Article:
But if iOS and pinching and touching and swiping and wiping are the future of computers, how do we type our way out of the keyboard necessity? We don't — we talk our way out of it.

"Talking is the new typing," Apple declares in the list of Mountain Lion's new features. This is marketing, sure, but it's got chewy bits of truth in it too. If the tech we use with our mobile gadgets and the tech we love about our laptops and desktops will someday merge, Apple needs us to get used to talking to machines (and eventually TVs). Siri still makes us a little uncomfortable, and perhaps that's a function of her cluelessness. But for firing off tweets, filling in comments and updating Facebook? You can do all of this with a double tap of the Fn button to trigger Dictation and a third tap to conclude. Your Mac will process for a moment, and then drop the text — you can even say "exclamation point" or "comma" to add those in, although that's still a little wonky. But even with wonkiness, there's something lovely about not having to touch the keyboard.

It's more than just sloth: a keyboard feels like overkill for the hyper-short, hyper-quick way we sling text around these days. And with so much of Apple's design emphasis placed on trackpad touch gestures already, your hands don't long for the letters as much as you think. All this could start to rewire our brains away from a dependency on a button setup from the 19th century, and towards an inexorable date with touch and talk destiny.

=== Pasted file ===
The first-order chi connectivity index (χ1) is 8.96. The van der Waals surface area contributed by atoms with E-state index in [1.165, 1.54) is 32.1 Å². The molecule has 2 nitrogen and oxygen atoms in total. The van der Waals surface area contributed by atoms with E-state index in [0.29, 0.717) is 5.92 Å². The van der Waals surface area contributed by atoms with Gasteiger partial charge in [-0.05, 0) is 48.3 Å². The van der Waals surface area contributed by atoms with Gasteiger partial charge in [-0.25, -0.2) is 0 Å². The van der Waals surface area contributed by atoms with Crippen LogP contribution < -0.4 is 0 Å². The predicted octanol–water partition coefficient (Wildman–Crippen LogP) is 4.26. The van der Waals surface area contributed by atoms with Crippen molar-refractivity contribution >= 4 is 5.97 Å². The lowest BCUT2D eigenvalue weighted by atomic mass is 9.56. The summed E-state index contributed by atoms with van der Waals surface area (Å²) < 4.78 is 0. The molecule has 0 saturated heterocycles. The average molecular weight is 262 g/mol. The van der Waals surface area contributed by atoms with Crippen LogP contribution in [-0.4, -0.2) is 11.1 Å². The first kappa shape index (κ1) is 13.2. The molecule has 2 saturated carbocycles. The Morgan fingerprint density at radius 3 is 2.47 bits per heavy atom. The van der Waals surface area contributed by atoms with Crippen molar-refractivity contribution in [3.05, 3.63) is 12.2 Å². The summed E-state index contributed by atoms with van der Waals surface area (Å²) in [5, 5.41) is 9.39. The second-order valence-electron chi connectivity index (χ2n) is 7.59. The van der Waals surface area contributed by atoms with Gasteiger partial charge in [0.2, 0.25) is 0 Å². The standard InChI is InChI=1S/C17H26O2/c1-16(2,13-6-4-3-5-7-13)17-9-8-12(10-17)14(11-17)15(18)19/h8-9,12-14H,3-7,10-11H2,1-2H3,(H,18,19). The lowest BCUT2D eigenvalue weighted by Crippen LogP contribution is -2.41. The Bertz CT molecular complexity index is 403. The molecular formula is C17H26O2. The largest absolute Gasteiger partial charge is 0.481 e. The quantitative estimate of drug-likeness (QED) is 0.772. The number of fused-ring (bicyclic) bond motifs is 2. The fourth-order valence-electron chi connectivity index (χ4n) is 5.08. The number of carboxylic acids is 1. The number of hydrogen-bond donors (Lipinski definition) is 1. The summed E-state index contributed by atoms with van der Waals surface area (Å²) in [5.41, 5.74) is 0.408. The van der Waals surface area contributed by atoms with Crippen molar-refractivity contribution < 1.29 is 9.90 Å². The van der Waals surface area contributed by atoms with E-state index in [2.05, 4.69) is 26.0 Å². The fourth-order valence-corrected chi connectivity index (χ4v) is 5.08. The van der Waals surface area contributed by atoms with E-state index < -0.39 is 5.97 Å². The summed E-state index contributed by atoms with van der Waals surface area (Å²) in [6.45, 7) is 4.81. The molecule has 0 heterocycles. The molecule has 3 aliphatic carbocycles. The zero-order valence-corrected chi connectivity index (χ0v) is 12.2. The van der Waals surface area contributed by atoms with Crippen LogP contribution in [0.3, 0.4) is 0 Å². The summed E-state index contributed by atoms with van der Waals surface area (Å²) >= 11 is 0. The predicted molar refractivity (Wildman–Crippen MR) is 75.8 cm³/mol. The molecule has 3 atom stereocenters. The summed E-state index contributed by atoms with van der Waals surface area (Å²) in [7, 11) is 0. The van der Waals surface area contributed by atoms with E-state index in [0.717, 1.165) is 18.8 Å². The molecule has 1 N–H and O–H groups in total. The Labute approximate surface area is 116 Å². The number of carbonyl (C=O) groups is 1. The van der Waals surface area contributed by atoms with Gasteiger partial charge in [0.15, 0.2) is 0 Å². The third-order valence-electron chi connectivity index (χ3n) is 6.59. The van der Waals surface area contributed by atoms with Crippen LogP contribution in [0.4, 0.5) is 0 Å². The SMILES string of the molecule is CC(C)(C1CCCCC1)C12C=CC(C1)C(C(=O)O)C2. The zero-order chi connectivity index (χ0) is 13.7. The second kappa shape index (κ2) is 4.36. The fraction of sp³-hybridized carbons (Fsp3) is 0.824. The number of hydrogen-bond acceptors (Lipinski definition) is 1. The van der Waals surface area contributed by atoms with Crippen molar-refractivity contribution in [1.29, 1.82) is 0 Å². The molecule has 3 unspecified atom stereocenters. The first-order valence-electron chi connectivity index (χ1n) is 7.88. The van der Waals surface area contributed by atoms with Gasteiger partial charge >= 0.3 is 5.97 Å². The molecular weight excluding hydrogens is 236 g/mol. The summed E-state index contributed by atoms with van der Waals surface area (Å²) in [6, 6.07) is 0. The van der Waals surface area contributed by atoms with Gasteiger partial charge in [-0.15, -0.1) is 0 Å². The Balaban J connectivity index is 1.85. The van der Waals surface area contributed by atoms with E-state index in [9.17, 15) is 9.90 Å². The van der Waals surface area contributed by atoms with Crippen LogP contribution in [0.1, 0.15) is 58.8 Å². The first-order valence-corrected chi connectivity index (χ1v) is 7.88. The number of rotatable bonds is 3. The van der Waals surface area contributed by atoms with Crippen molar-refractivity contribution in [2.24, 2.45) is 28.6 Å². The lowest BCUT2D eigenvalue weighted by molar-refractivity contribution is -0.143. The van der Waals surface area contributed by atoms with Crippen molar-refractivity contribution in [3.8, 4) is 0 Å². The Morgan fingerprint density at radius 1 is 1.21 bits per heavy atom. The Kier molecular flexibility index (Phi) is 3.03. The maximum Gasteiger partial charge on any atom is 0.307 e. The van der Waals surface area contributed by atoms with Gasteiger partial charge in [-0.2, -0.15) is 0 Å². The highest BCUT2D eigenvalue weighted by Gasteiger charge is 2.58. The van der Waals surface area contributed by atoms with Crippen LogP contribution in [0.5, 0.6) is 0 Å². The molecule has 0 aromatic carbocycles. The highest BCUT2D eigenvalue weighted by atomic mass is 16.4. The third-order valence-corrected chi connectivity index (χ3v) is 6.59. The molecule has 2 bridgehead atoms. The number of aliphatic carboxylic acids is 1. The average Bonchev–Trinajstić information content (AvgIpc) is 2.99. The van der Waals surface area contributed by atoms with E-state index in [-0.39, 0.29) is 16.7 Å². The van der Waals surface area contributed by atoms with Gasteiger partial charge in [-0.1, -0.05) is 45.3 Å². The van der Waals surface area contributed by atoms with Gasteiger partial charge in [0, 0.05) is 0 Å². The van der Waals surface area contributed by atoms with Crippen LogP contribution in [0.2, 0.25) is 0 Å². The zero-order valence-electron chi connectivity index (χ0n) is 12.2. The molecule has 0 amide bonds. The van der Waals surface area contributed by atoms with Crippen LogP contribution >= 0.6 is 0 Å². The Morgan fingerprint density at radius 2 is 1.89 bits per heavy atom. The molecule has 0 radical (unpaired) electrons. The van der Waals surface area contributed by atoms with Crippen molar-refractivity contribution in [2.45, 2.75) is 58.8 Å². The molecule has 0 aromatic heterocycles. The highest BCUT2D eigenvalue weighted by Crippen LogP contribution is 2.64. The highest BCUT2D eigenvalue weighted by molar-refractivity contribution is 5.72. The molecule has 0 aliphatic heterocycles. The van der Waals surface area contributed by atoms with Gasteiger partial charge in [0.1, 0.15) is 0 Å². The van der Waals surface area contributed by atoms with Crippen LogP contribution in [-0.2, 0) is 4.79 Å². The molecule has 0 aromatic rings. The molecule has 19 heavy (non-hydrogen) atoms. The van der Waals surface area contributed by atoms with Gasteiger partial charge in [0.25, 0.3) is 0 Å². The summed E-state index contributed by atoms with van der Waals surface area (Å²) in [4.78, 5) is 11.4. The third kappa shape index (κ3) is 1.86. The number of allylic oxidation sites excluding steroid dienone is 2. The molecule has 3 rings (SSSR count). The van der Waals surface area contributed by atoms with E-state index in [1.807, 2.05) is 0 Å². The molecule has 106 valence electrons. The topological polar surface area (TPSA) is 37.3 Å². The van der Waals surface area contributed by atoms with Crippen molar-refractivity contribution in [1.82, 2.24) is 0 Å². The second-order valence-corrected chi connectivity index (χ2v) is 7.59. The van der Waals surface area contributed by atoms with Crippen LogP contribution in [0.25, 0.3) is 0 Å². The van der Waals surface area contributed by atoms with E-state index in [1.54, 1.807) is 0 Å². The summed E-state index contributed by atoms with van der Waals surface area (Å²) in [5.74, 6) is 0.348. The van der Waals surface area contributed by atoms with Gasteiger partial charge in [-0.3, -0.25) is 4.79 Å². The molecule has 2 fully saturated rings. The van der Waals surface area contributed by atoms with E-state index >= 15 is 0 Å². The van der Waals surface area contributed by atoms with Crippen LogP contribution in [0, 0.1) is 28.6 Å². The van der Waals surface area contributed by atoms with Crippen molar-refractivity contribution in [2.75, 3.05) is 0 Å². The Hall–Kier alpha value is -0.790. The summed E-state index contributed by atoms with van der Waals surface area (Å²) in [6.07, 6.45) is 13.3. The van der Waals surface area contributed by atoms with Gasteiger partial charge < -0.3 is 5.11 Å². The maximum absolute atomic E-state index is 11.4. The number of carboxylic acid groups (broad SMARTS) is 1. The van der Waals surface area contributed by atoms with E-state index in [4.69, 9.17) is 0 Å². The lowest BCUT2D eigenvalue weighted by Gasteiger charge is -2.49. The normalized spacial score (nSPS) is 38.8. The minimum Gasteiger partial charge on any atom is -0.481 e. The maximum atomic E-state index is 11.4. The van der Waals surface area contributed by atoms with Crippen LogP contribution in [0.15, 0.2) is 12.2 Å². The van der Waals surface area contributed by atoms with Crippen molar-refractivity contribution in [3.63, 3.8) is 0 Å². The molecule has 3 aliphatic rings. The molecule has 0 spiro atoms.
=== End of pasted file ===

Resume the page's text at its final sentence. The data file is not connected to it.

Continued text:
Dictation still requires you to talk a little like a 1990s cyborg, and it's nowhere near accurate enough for, say, writing an article or an essay. But it's young technology, and one that might soon become powerful to make terms like "CMD + Q" or "CTRL + ALT + DEL" feel as obsolete and distant as the things we hammered them out on. So when Mountain Lion finds its way onto your system in coming months, consider double-tapping that Fn button and muttering a little. Experiment — because the day Dictation goes from a neat trick to a computing necessity could be closer than you think.